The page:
THE subject I have now to treat—principally as regards street-labour, but generally in its sanitary, social, and economical bearings—may really be termed vast. It is of the cleansing of a capital city, with its thousands of miles of streets and roads the surface, and its thousands of miles of sewers and drains the surface of the earth. And let me deal with the subject in a historical point of view.
Public scavengery or street-cleansing, from the earliest periods of our history, since municipal authority regulated the internal economy of our cities, has been an object of some attention. In the records of all our civic corporations may be found bye-laws, or some equivalent measure, to enforce the cleansing of the streets. But these regulations were little enforced. It was ordered that the streets should be swept, but often enough men were not employed by the authorities to sweep them; until after the great fire of London, and in many parts for years after that, the tradesman's apprentice swept the dirt from the front of his master's house, and left it in the street, to be removed at the leisure of the scavenger. This was in the streets most famous for the wealth and commercial energy of the inhabitants. The streets inhabited by the poor, until about the beginning of the present century, were rarely swept at all. The unevenness of the pavement, the accumulation of wet and mud in rainy weather, the want of foot-paths, and sometimes even of grates and kennels, made Cowper, in of his letters, describe a perambulation of some of these streets as "going by water."
Even this state of things was, however, an improvement. In the accounts of the London street-broils and fights, from the reign of Henry III., more especially during the war of the Roses, down to the civil war which terminated in the beheading of Charles I., mention is more or less made of the combatants having availed themselves of the shelter of the rubbish in the streets. These mounds of rubbish were then kinds of street-barricades, opposing the progress of passengers, like the piles of overturned omnibuses and other vehicles of the modern French street-combatants. There is no doubt that in the older times these mounds were composed, , of the earth dug out for the foundation of some building, or the sinking of some well, or (later on) the formation of some drain; for these works were often long in hand, not only from the interruptions of civil strife and from want of funds, but from indifference, owing to the long delay in
|their completion, and were often altogether abandoned. After dusk the streets of the capital of England could not be traversed without lanterns or torches. This was the case until the last or years in nearly all the smaller towns of England, but there the darkness was the principal obstacle; in the inferior parts of "Old London," however, there were the additional inconveniences of broken limbs and robbery.|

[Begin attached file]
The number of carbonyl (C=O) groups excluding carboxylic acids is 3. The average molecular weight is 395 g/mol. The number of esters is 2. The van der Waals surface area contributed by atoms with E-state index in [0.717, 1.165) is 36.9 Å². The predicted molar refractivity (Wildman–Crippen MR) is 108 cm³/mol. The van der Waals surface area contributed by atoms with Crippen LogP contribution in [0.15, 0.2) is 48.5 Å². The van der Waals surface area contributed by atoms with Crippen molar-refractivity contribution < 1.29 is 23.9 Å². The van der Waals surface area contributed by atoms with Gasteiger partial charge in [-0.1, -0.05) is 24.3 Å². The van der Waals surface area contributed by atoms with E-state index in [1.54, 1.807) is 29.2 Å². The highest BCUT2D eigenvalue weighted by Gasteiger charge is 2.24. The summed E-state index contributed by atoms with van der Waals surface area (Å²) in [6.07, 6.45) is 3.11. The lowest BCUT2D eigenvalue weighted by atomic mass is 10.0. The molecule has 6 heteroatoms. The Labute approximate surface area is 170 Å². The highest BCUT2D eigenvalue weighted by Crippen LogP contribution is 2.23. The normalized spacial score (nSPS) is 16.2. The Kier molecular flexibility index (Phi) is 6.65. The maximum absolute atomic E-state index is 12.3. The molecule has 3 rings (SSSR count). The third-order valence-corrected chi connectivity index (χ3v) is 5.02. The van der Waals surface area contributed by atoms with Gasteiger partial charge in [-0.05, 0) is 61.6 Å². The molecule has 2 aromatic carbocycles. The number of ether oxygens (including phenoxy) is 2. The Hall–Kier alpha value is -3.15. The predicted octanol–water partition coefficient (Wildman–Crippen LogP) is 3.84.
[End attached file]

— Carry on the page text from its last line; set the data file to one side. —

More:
It would be easy to adduce instances from the olden writers in proof of all the above statements, but it seems idle to cite proofs of what is known to all.
The care of the streets, however, as regards the removal of the dirt, or, as the weather might be, the dust and mud, seems never to have been much of a national consideration. It was left to the corporations and the parishes. Each of these had its own especial arrangements for the collection and removal of dirt in its own streets; and as each parochial or municipal system generally differed in some respect or other, taken as a whole, there was no general mode or system adopted. To all this the street-management of our own days, in the respect of scavengery, and, as I shall show, of sewerage, presents a decided improvement. This improvement in streetma- nagement is not attributable to any public agitation—to any public, and, far less, national manifestation of feeling. It was debated sometimes in courts of Common Council, in ward and parochial meetings, but the public generally seem to have taken no express interest in the matter. The improvement seems to have established itself gradually from the improved tastes and habits of the people.
Although left to the local powers, the subject of street-cleansing and management, however, has not been overlooked by parliament. Among parliamentary enactments is the measure best known as "Michael Angelo Taylor's Act," passed early in the present century, which requires all householders every morning to remove from the front of their premises any snow which may have fallen during the night, &c., &c.; the late Police Acts also embrace subordinately the subject of street-management.
On the other hand the sewers have long been the object of national care. "The daily great damages and losses which have happened in many and divers parts of this realm" (I give the spirit of the preamble of several Acts of Parliament), "as well by the reason of the outrageous flowings, surges, and course of the river in and upon the marsh grounds and other low places, heretofore through public wisdom won and made profitable for the great commonwealth of this realm, as also by occasion of land waters and other outrageous springs in and upon meadows, pastures, and other low grounds adjoining to rivers, floods, and other water-courses," caused parliamentary attention to be given to the subject.